A controversial technology surveillance company that has been the focus of critical coverage by Vice is suing the millennial-focused news outlet seeking $300 million in damages.
ShotSpotter, a technology service which uses hidden microphones to detect potential gunshots and alert law enforcement agencies in real time, said in a complaint filed Monday that it is suing Vice over a series of articles casting doubt on the service’s practices and effectiveness, according to a copy obtained by The Daily Beast. The lawsuit was filed in Delaware Superior Court.
“We want to correct the record and we want to hold them to account for their defamatory campaign which has caused damage, compromising future contracts, damaging business relationships and our reputation,” ShotSpotter CEO Ralph Clark told The Daily Beast in a brief interview. “It has also damaged our company's enterprise value causing our stock price to fall.”
Vice did not immediately respond to a request for comment on the lawsuit.
Over the past several years, Vice’s tech news and investigations vertical Motherboard has written at least six articles about the surveillance service. One such report alleged that in some cities ShotSpotter’s audio sensors were being installed almost exclusively in predominantly non-white neighborhoods and generating false shooting alerts that led to armed police being deployed to such areas. (In its lawsuit, ShotSpotter claimed Vice “recklessly disregarded or intentionally concealed” information like how the surveillance company has a Black CEO and is “overseen by a board that includes the president of the largest civil rights organization in the United States… has saved the lives of Black gunshot victims, and [has] exonerated Black men of crimes they did not commit.”)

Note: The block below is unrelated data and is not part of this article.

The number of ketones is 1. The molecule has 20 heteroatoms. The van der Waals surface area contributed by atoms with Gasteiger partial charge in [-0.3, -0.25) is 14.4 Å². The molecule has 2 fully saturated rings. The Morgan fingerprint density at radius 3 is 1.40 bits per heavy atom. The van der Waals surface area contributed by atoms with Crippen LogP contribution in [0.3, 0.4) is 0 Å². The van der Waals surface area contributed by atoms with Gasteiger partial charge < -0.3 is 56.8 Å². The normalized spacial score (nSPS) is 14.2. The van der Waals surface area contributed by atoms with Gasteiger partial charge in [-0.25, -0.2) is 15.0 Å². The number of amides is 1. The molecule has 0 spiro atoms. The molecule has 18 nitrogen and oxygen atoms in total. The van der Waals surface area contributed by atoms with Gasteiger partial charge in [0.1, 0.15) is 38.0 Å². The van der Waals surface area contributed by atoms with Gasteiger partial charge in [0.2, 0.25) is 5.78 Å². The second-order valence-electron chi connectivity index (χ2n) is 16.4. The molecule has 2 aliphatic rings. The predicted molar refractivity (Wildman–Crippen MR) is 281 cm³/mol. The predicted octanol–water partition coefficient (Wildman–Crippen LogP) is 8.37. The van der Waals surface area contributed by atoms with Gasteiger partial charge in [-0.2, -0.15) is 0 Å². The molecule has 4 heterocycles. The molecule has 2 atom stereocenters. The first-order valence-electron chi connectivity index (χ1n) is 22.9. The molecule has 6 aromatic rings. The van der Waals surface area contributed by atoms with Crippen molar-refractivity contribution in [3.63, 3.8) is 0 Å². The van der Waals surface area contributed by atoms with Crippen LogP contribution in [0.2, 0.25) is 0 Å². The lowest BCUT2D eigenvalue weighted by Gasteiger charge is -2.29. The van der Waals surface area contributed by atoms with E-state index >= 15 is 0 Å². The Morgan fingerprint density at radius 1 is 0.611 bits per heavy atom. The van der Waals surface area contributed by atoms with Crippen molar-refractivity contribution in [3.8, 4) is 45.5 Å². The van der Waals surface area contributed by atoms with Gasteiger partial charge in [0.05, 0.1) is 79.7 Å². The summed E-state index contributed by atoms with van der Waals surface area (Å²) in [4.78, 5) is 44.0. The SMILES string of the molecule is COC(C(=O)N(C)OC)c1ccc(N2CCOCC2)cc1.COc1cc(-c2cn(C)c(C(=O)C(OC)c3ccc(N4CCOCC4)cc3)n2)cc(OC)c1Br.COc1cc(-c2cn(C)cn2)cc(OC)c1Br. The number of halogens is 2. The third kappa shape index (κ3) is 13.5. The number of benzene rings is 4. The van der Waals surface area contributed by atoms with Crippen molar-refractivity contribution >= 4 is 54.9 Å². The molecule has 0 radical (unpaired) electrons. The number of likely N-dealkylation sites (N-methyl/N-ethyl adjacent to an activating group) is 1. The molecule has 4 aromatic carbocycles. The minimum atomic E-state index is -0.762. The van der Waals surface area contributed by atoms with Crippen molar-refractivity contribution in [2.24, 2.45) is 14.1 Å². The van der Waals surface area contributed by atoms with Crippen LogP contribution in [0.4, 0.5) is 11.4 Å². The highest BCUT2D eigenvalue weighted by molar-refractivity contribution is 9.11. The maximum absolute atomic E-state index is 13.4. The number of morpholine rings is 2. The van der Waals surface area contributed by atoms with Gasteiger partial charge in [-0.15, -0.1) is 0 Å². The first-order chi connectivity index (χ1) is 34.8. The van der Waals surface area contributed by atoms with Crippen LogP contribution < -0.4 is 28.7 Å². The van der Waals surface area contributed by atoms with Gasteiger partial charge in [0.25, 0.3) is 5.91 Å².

But Monday’s lawsuit largely focused on one Motherboard article suggesting that, at the behest of police departments, ShotSpotter had in several instances altered data in ways that “appear to be grasping for evidence that supports [law enforcement’s] narrative of events.”
Vice’s articles rely heavily on publicly available court documents and testimony from experts and public defenders who have taken issue with the reliability of ShotSpotter’s technology. But the audio surveillance company claimed that Vice had taken the quotes out of context, and failed to highlight instances where the company’s technology was used successfully in both prosecutions and defenses. (Motherboard included stats provided by the company in at least one of its stories about ShotSpotter.)
“VICE’s defamatory implications about ShotSpotter are false,” the lawsuit alleged. “ShotSpotter does not fabricate gunshots or alter evidence. No court has ever concluded otherwise, nor have ShotSpotter’s experts ever testified otherwise.”
Shotspotter’s technology has been a magnet for controversy and criticism even before Motherboard’s articles. As the publication pointed out, several cities including Charlotte, North Carolina; San Antonio, Texas; Troy, New York; and others have not renewed contracts with ShotSpotter.
ShotSpotter is being represented in the case by Clare Locke, the law firm that has become notorious in media circles for its aggressive counsel in defamation cases against media companies.
As The Daily Beast reported in 2018, the firm successfully “neutered” a Washington Post story about 60 Minutes executive producer Jeff Fager, who hired a law firm to push back against an investigation into his alleged misconduct. The firm also represented former Today show host Matt Lauer and New York Times reporter Glenn Thrush, who were previously accused of sexual misconduct in reporting by major news outlets.